Long days and relaxed schedules are some of the best things to love about summer. But when school’s not in session, you may wonder how to help your child with autism continue moving forward.
With support, summer can be a great time for your child to progress and even build new skills, says Rachel Enright, Board Certified Behavior Analyst and Vice President of Clinical Development & Strategy at Gateway Pediatric Therapy.
“Parents may think about how they can support and be present for their child during this change,” Enright says. “There may be changes in child care or routines as you figure out how to structure your work schedule, extracurricular activities and all the fun things you are hoping to squeeze into those few precious months.”
Set some goals
While seeking a new normal for summer, let your goals guide you. “What’s important to you? Your goals or priorities from the school year may look different from those you might have for the summer,” Enright says. “In school, your child may learn skills that support academic goals. During summer, you may have the opportunity to highlight new activities and social goals.”
Figure out what a great summer looks like for your child and family and then be proactive and practical about how to achieve it, she suggests. “Three months seems like a long time, but it can slip by quickly. Sit down as a family and talk about what you want to focus on,” Enright suggests.
Your goals may include a family vacation. If so, plan to have clear and open communication with your child so they know what to expect. You may want to incorporate visuals and talk about schedules of what’s to come ahead of time. “Take the time to have proactive conversations about traveling in the car or on an airplane. Talk about going through security, sitting on an airplane, what you might see and hear and feel,” she says. “Involve your child in the process to get ready for the trip, packing their carry-on, deciding what outfits to bring, etc. This can introduce the ‘new and unknown’ in a low-stress way and help support a successful trip for everyone.”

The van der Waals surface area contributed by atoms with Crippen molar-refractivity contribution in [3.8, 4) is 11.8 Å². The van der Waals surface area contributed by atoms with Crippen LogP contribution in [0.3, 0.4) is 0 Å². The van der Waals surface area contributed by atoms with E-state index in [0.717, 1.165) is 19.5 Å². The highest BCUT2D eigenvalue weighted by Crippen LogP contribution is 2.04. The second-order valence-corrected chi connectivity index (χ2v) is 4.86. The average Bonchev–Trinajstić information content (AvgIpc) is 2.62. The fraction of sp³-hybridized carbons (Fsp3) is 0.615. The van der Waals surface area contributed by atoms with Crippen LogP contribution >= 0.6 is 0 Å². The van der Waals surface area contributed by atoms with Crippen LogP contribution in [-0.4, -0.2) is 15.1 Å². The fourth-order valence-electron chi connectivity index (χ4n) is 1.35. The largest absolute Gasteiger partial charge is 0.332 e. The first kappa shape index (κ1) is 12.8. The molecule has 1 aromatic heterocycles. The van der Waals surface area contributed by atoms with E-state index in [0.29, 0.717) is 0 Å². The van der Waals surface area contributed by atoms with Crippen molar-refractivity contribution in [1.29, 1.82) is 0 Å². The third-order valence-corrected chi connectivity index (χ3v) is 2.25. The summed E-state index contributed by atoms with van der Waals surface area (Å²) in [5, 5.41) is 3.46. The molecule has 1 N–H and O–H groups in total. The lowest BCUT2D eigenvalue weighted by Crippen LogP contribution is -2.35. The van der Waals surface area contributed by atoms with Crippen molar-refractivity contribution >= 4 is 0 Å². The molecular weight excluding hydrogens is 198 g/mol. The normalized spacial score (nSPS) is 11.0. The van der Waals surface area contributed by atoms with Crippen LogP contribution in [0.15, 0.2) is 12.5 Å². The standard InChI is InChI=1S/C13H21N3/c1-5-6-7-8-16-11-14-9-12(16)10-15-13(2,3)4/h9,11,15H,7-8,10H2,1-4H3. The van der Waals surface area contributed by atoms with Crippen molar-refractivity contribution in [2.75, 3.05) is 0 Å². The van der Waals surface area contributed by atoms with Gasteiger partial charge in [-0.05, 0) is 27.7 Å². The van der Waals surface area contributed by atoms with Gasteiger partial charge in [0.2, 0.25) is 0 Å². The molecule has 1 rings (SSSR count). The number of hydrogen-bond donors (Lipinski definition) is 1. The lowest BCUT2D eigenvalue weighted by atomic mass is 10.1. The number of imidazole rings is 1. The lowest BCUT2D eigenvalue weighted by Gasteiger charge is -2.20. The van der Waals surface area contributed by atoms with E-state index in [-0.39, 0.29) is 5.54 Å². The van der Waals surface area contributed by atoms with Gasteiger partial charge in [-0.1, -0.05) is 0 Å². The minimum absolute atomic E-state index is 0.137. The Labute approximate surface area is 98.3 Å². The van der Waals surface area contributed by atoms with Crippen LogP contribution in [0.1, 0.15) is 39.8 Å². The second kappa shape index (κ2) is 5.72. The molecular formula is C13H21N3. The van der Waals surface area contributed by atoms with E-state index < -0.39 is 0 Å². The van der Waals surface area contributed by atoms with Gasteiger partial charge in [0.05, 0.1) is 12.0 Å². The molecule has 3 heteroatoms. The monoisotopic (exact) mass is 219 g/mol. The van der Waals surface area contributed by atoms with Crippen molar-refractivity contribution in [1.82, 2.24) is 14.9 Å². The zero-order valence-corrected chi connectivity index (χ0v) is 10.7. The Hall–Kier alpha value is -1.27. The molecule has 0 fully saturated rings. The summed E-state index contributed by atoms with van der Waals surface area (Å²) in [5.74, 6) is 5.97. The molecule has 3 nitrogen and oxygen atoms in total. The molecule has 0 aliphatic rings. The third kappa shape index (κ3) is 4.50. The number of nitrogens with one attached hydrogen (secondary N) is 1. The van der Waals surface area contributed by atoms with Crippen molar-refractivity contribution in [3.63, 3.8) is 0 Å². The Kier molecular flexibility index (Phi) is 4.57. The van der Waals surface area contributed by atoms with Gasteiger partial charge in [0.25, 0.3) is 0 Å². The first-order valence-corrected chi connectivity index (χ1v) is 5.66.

Use your resources
As you consider your child’s summer progress, reach out to your support team for help. “Schedule a meeting with your child’s clinician and express your goals for the summer,” says Enright. “Based on that clinician’s experience with your child, they should be a sounding board for support and feedback regarding how to achieve your family’s goal.”
If you’re working toward trips to the grocery store, for example, a BCBA can help break this down into smaller goals that feel achievable. “Maybe the first trip is to the corner market to buy one thing that is something fun, then gradually build up from there. The BCBA can help support progression toward that goal,” she says. Your BCBA can also suggest summer camps and activities that might be a good fit for your child.
Once you have established some goals, write them on your family calendar or on a sticky note, just as a reminder. But remain flexible, Enright says. “If you feel like the goal is off-target, have an open and honest conversation about why. Maybe the goal is beyond what you can achieve in the amount of time or something happened that changed your priority,” she says.
You can always decide if you still want to meet this goal. “To say no or readjust is OK,” she adds. “Sometimes the goal could just be to enjoy the summer, spending time together and being present. Summer can allow us to reshape our framework of expectations so that we can find the good that comes from each day. There’s often pressure to do something, but being together, focusing on being in the moment, those interactions are just as important.”
Learn more about Gateway Pediatric Therapy. Visit gatewaypediatrictherapy.com.